Coyote Blocking A Path; or Feeling Threatened by a Human Who Is Trying To Retrieve Their Dog

I want to describe two coyote behaviors which I was recently told about.  Although I cannot give the exact details because I wasn’t there, I nonetheless want to describe what I was told so that others will be aware of all possibilities when encountering a coyote. The coyote acted “boldly” for self-protective reasons in both instances  — we have to look at the whole picture to know what is going on. Both of these dog walkers handled the situation really well.

1) Condi has a large, nine-year old Weimaranger. She and her dog stay away from coyotes always. However, a few days ago she said that a coyote would not let them by! The coyote stood ahead in the middle of the path which she was on. Condi did not want to approach with her dog. When she went around to another loop in the path, the coyote had gone there! The only thing she could do was to turn back, which is what she did. I asked Condi what she thought might have been going on. She thought the coyote was possibly guarding a food source.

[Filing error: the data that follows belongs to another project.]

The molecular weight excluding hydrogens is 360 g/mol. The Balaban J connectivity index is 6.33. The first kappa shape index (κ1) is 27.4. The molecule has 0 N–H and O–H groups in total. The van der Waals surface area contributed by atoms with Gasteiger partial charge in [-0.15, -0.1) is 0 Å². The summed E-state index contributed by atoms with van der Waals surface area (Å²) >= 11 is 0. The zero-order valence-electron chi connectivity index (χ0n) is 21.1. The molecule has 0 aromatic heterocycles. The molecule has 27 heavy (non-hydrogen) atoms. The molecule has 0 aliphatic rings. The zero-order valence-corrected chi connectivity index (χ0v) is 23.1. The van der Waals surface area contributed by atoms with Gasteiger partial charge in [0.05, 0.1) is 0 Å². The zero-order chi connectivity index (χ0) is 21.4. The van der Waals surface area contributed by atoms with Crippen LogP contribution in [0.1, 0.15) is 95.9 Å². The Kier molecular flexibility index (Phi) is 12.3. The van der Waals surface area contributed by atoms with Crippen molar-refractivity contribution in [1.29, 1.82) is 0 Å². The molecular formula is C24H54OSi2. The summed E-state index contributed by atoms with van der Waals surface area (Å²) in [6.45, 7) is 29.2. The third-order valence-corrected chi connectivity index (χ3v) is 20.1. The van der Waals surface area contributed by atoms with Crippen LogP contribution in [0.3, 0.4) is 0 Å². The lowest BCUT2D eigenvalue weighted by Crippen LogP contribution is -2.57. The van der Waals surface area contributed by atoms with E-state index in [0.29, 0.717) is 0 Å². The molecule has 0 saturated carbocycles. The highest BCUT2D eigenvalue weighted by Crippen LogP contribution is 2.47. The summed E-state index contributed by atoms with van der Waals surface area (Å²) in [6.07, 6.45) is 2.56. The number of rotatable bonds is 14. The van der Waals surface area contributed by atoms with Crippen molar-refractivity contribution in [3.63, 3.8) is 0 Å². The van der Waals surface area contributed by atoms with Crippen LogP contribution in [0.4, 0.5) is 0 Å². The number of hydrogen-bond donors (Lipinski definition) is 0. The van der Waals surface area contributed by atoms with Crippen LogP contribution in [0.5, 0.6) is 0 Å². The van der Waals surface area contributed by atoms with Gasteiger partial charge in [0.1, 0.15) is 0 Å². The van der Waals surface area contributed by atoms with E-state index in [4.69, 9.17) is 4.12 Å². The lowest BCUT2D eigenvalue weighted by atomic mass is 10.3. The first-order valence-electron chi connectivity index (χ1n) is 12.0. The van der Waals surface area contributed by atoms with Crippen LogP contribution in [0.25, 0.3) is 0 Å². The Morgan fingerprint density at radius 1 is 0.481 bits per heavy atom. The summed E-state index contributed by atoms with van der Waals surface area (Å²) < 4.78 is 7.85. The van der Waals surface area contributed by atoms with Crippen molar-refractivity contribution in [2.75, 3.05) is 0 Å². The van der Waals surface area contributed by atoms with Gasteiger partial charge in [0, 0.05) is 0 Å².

2) Robin realized something was up when her Ridgeback’s hackles went up and the dog headed off the path to sniff. Yes, there was a coyote right there. But the dog had already gotten too close to the coyote by the time Robin realized this. The coyote began its defensive display as Robin tried going in to grab her dog. She felt that the defensive display was also directed at her as she approached her dog which was close to the coyote, so she stood back and was able to call her dog to her. They then walked on without incident. It is never a good idea for a human to walk towards a coyote, especially if the coyote is already acting defensive — the animal might feel pursued or cornered which might cause it to take more desperate measures to defend itself. I actually saw the threesome coyote family right in that same spot that same morning, maybe around 15 minutes after Robin had passed through. Two other walkers saw these three also at about that time. Coyotes do not like to be approached by dogs. If it happens to be a mother coyote, she can be particularly defensive if her family members are in the area, and this is what we all have to be aware of.

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